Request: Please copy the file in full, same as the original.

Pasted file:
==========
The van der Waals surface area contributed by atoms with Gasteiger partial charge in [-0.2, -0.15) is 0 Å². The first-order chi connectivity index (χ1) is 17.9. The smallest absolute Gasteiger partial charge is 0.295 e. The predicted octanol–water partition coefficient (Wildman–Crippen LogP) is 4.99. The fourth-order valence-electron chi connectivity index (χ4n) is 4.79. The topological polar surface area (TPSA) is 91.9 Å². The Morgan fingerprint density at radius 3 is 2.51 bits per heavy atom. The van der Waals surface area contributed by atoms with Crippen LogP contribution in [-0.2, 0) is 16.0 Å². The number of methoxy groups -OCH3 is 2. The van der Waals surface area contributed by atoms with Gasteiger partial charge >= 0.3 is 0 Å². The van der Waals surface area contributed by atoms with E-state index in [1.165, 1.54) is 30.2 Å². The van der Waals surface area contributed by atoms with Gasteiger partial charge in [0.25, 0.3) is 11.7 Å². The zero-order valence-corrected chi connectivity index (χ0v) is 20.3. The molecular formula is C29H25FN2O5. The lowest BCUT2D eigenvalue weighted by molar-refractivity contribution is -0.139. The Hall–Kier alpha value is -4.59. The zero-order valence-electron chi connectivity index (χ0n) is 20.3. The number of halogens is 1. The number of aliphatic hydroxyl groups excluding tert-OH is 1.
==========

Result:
The van der Waals surface area contributed by atoms with Gasteiger partial charge in [-0.2, -0.15) is 0 Å². The first-order chi connectivity index (χ1) is 17.9. The smallest absolute Gasteiger partial charge is 0.295 e. The predicted octanol–water partition coefficient (Wildman–Crippen LogP) is 4.99. The fourth-order valence-electron chi connectivity index (χ4n) is 4.79. The topological polar surface area (TPSA) is 91.9 Å². The Morgan fingerprint density at radius 3 is 2.51 bits per heavy atom. The van der Waals surface area contributed by atoms with Crippen LogP contribution in [-0.2, 0) is 16.0 Å². The number of methoxy groups -OCH3 is 2. The van der Waals surface area contributed by atoms with Gasteiger partial charge >= 0.3 is 0 Å². The van der Waals surface area contributed by atoms with E-state index in [1.165, 1.54) is 30.2 Å². The van der Waals surface area contributed by atoms with Gasteiger partial charge in [0.25, 0.3) is 11.7 Å². The zero-order valence-corrected chi connectivity index (χ0v) is 20.3. The molecular formula is C29H25FN2O5. The lowest BCUT2D eigenvalue weighted by molar-refractivity contribution is -0.139. The Hall–Kier alpha value is -4.59. The zero-order valence-electron chi connectivity index (χ0n) is 20.3. The number of halogens is 1. The number of aliphatic hydroxyl groups excluding tert-OH is 1.